Stereotactic Implies precise localization of a target in three-dimensional space, typically for purposes related to biopsies, surgeries or radiation therapy.
Steroids (1) A group name for compounds that contain a cyclopenta-a-phenanthrene ring system. Some of the substances included in this group are progesterone, adrenocortical hormones, the gonadal hormones, cardiac aglycones, bile acids, sterols (such as cholesterol), toad poisons, saponins, many other hormones, and some of the carcinogenic hydrocarbons. (2) Colloquialism for natural and synthetic compounds having biological actions similar to those of steroid hormones, especially those of the adrenal cortex — so-called “corticosteroids” — that have potent anti-inflammatory properties and are pharmacologically useful agents for this reason.
Streptokinase A purified thrombolytic (clot buster) also known as anistreplase, derived from a class of bacteria known as group C beta-hemolytic streptococci.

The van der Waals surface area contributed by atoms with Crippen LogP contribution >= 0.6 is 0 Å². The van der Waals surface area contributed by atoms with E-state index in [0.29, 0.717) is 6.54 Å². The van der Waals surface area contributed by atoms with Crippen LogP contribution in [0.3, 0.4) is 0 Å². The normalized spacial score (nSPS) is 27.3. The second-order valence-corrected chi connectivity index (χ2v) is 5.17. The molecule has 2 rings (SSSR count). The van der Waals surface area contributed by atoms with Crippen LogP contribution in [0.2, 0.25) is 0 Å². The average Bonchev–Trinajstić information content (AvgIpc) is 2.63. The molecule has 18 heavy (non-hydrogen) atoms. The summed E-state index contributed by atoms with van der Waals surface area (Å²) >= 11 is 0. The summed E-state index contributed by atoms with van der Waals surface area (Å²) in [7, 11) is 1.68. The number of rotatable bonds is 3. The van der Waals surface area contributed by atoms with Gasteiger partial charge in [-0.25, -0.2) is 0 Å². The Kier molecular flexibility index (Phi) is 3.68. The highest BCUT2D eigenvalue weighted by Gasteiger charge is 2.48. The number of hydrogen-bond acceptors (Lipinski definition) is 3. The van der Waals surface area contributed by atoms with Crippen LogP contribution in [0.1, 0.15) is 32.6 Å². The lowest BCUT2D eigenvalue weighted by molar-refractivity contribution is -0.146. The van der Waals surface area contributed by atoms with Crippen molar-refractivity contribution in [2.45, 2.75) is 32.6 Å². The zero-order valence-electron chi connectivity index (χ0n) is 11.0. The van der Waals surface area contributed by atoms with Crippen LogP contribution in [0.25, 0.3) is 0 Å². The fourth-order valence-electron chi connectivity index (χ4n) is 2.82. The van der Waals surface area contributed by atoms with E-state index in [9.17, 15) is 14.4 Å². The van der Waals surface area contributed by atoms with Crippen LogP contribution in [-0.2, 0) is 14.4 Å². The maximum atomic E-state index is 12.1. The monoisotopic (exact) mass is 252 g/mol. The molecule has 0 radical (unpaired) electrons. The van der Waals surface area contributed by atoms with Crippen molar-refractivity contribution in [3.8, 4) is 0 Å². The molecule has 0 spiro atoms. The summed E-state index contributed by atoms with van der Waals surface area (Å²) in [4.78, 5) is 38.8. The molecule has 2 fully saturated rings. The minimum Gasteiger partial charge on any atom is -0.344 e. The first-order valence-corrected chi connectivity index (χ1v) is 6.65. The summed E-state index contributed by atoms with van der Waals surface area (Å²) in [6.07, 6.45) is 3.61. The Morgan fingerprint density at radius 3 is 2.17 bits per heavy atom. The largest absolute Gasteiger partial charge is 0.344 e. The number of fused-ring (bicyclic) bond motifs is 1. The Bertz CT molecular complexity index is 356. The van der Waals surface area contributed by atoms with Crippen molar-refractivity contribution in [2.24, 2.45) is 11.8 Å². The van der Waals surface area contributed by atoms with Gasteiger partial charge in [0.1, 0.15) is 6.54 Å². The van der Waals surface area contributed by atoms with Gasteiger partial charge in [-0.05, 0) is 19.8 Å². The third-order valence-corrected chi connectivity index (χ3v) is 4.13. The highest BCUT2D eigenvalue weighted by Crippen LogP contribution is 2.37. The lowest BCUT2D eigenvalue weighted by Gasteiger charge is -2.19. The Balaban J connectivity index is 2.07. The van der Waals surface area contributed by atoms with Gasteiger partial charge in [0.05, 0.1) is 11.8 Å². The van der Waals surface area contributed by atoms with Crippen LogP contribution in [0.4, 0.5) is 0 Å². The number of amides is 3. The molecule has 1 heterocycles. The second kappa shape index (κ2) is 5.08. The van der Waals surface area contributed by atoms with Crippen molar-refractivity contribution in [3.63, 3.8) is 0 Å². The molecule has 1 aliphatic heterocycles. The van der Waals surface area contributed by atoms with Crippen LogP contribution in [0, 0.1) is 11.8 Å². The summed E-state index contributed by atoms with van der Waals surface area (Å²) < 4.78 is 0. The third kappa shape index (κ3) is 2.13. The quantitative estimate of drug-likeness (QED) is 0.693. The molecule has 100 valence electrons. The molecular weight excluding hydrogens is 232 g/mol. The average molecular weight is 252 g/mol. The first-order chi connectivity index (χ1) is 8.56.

Striatonigral Relating to the striatum and the substantia nigra.
Striatum A group of brain cells involved in motor (movement) and cognitive planning, many of its connections are to the basal ganglia.
Stroke An injury of the brain due to bleeding or to an interruption of the blood supply.
Structural Genomics The generation of three dimensional structural information about proteins and the use of that information, using advanced computational methods, to predict compounds capable of interacting with the proteins and effecting their functions. Structural genomics techniques are potentially useful in identifying new drug compounds for particular protein targets.